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  1. Polybrominated diphenyl ethers (PBDEs), previously incorporated in a wide variety of common products, can now be found throughout the environment. Because of their environmental persistence and the potential health hazards they pose to humans and wildlife, they have been added to the Stockholm Convention on Persistent Organic Pollutants, and they continue to be of significant concern. We report herein the first application of a nanocomposite catalyst consisting of a m -BiVO 4 /BiOBr heterojunction surface-decorated with Pd nanoparticles in the photocatalytic reductive debromination of PBDEs using visible light. Specifically, this system demonstrated both rapid and complete debromination of 2,2′,4,4′-tetrabromodiphenyl ether (BDE-47), with an exceedingly large initial pseudo-first-order rate constant of 1.33 min −1 . Analysis of the reaction mechanism identified the stepwise degradation pathway to generate the final diphenyl ether product as well as the role of the alcohol-based sacrificial reagent. Such information provides routes towards new approaches for environmental remediation by identifying reaction pathways for common organic pollutants that remain challenging to degrade via sustainable methods. 
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    Aerial sprays of the organophosphate pesticide, naled, were intensified over beach areas during the summer of 2016 to control the locally-acquired Zika outbreak in the continental U.S. Concerns were raised in beach frequented areas about contaminated sediments. The aim of this study was to evaluate the persistence and levels of naled and its byproduct, dichlorvos, in sediments obtained from the affected areas. Laboratory experiments were designed to simulate the effect of various natural conditions on the decomposition of naled in three sediment types (beach sand, marl, and calcinated beach sand). The three sediment samples were also exposed to field aerial sprays. After 30 min of exposure, more dichlorvos was detected in the sediments than naled, with 33 to 43% of the molar concentration initially applied as either naled or dichlorvos. Under dark conditions, trace levels of naled were observed after 24 h on sediments. Higher temperature accelerated the natural decomposition of both naled and dichlorvos in sediments. The half-life of naled ranged from 3 to 5 h at 22.5 °C and ranged from 1 to 3 h at 30 °C. Expedited decomposition of naled was observed under sunlight conditions with a half-life of naled of 20 min. In the field, only dichlorvos was detected in the sediment samples at concentrations between 0.0011 and 0.0028 μmol/g 1 h after aerial sprays. This data can be used towards a risk assessment that evaluates exposures to naled and dichlorvos through beach sands impacted by aerial spray activities.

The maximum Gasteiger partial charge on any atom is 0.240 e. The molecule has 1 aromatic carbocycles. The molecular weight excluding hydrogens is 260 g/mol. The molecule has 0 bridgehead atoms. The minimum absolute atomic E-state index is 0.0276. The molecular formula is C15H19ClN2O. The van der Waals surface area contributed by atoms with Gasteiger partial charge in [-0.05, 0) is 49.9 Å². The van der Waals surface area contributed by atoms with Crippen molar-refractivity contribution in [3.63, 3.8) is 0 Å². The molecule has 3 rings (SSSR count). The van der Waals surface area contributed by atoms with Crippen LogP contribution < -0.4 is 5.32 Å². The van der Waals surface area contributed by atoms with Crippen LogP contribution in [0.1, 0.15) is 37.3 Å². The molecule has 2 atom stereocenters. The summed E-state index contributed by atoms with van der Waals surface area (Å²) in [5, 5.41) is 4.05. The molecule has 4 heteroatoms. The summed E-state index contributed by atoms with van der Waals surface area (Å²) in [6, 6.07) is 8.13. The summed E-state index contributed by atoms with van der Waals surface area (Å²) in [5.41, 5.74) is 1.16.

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  4. Nanoparticles have been conjugated to biological systems for numerous applications such as self-assembly, sensing, imaging, and therapy. Development of more reliable and robust biosensors that exhibit high response rate, increased detection limit, and enhanced useful lifetime is in high demand. We have developed a sensing platform by the conjugation of β-galactosidase, a crucial enzyme, with lab-synthesized gel-like carbon dots (CDs) which have high luminescence, photostability, and easy surface functionalization. We found that the conjugated enzyme exhibited higher stability towards temperature and pH changes in comparison to the native enzyme. This enriched property of the enzyme was distinctly used to develop a stable, reliable, robust biosensor. The detection limit of the biosensor was found to be 2.9 × 10−4 M, whereas its sensitivity was 0.81 µA·mmol−1·cm−2. Further, we used the Langmuir monolayer technique to understand the surface properties of the conjugated enzyme. It was found that the conjugate was highly stable at the air/subphase interface which additionally reinforces the suitability of the use of the conjugated enzyme for the biosensing applications. 
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